In late May 2017, security researchers discovered Android malware in around 50 apps which were available on the Google Play Store.

Known as “Judy”, named after the malicious apps’ character, the malware is installed in parallel when the infected app is installed to the Android device. Researchers explained that the Judy malware is “an auto-clicking adware” which generates money through false clicks on online advertisements. They added that the malware is “definitely an illegitimate use of the users’ mobile devices for generating fraudulent clicks”.

The malware infecting Android devices with software that secretly generates fraudulent clicks for ads means that users have no idea what is happening. It opens URLs using the user agent, which imitates a PC browser and receives a redirection to another website. Once launched, the malware runs JavaScript code to find and click on banners from Google ads. Each time the ads are clicked, the malware creator is paid by the website developer, thereby paying for illegitimate clicks and traffic. It gets away with this by opening a hidden web browser, which the user cannot see, and clicking on the ads in the background. Judy relies on the communication with its Command and Control server (C&C) for its operation.

The common thread between the malicious apps is that the majority of them were created by Korean company Kiniwini, registered on Google as Enistudio. It makes a series of cooking and fashion games that feature a character called Judy, such as: Chef Judy, Princess Judy and Fashion Judy. One of the games, Chef Judy: Picnic Lunch Maker, had a 4.2 rating and been downloaded up to one million times. A high rating does not always indicate that the app is safe. It is easy for hackers to manipulate users into leaving positive ratings, sometimes unwittingly.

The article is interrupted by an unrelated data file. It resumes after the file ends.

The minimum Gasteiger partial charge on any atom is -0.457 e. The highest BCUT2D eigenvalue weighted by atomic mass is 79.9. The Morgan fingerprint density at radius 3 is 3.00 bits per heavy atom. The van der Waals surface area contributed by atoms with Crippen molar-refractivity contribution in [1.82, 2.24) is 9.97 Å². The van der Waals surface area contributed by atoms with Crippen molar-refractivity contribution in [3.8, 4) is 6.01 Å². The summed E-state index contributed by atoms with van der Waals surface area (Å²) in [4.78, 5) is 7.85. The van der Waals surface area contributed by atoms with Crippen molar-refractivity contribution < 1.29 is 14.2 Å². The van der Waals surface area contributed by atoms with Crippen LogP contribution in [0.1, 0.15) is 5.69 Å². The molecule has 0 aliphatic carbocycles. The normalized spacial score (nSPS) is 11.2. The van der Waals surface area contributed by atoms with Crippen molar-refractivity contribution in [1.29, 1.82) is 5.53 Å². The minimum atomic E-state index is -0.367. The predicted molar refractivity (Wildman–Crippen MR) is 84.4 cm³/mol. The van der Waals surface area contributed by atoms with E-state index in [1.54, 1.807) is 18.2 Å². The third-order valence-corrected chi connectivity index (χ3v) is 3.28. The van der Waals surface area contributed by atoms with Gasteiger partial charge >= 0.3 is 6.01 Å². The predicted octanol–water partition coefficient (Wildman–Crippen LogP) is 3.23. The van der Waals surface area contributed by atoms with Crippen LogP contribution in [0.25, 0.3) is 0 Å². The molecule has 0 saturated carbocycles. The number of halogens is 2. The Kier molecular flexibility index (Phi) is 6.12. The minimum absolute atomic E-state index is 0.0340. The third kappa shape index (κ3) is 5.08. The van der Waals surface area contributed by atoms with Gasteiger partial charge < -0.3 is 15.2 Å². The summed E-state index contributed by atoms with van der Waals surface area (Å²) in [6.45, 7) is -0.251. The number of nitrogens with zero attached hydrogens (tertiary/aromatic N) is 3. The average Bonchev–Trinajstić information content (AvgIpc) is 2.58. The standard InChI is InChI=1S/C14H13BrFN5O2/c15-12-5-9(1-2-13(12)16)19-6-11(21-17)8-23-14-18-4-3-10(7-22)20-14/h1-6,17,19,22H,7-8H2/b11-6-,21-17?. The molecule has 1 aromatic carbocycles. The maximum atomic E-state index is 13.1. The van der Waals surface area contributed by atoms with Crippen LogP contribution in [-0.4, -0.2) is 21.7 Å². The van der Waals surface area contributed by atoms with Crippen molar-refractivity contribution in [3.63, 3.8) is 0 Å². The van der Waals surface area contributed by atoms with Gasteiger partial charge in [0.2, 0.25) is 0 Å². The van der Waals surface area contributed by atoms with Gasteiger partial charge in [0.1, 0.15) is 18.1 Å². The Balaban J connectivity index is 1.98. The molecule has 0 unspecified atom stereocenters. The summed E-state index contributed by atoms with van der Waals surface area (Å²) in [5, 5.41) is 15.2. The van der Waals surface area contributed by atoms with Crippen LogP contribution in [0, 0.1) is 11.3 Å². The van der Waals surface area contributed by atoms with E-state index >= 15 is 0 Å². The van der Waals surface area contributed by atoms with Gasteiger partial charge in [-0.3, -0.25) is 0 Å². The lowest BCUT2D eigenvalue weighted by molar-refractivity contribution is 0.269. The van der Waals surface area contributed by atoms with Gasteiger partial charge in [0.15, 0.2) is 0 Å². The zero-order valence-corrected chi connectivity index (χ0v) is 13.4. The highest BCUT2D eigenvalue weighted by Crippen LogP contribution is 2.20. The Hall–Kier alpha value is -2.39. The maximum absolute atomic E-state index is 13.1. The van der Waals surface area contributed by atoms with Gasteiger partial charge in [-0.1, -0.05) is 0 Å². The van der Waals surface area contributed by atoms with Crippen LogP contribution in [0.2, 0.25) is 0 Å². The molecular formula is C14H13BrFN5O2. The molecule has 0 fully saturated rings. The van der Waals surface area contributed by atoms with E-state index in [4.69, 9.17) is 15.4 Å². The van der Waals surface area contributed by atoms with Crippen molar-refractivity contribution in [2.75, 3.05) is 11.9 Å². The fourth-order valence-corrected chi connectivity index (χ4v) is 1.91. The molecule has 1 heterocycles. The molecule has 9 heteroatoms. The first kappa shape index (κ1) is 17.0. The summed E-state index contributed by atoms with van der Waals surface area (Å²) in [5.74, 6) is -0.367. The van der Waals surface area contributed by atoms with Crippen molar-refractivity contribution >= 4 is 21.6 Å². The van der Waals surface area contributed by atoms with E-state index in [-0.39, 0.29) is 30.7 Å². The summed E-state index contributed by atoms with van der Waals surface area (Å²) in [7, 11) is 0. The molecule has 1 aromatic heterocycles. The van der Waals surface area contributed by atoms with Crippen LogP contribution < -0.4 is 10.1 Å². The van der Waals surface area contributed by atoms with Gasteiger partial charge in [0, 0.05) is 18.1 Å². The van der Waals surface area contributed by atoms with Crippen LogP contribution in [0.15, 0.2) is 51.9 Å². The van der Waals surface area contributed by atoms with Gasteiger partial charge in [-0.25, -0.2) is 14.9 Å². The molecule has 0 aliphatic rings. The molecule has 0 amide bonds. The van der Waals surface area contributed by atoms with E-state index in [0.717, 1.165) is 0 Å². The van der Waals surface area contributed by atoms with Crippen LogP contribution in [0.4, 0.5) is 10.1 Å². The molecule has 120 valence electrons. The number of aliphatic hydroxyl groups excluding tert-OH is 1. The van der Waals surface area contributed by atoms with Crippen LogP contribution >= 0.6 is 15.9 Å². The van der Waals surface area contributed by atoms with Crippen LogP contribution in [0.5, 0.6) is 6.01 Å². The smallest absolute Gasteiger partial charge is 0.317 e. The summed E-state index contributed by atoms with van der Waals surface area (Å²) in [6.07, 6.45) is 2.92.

Figure 1: Sourced from


Some of the apps have remained undetected on Google Play for several years, however all were recently updated. It is not clear how long the malicious code has existed inside the apps. Based on the number of times the apps have been downloaded (between 4 and 18 million times), the estimated spread of the malware is somewhere between 8.5 and 36.5 million devices.

Since being notified of the discovery of Judy malware, Google has removed all affected apps from the Play Store. Judy was found on 41 apps from Kiniwini and 9 apps from other creators in total. The researchers advised that, “The connection between the two campaigns remains unclear, and it is possible that one borrowed code from the other, knowingly or unknowingly”.

Protecting Against App Malware

Your Android device (tablet or phone) is only at risk of being infected by Judy if you downloaded one of the malicious apps. A comprehensive list was published with the names of all the affected apps in Appendix 1 and Appendix 2. If you still have any of the listed apps on your device, you should delete them immediately.

Malware is not a new thing on the Google Play Store, however every effort has been made over recent years to reduce malicious code from being inserted into the apps hosted by the store. Back in 2012, Google introduced a feature called ‘Bouncer’ which automatically scans the products you upload and blocks any software that might be malicious. This system is not perfect though and malware does sometime sneak through.

As an added feature, Google Play Protect can be accessed through the Google Play Store’s app menu, and automatically checks apps before they are downloaded, removing any harmful apps from your devices.

Also ensure you are always using safe practice techniques to avoid any potential hard, a few tips listed below:

  •    using a VPN for browsing
  •    checking app permissions thoroughly when installing new apps
  •    installing mobile security software
  •    regularly updating any apps and operating systems to the latest versions
  •    uninstalling any app you no longer use or need

•    ensure you are downloading apps from the legitimate and intended developer.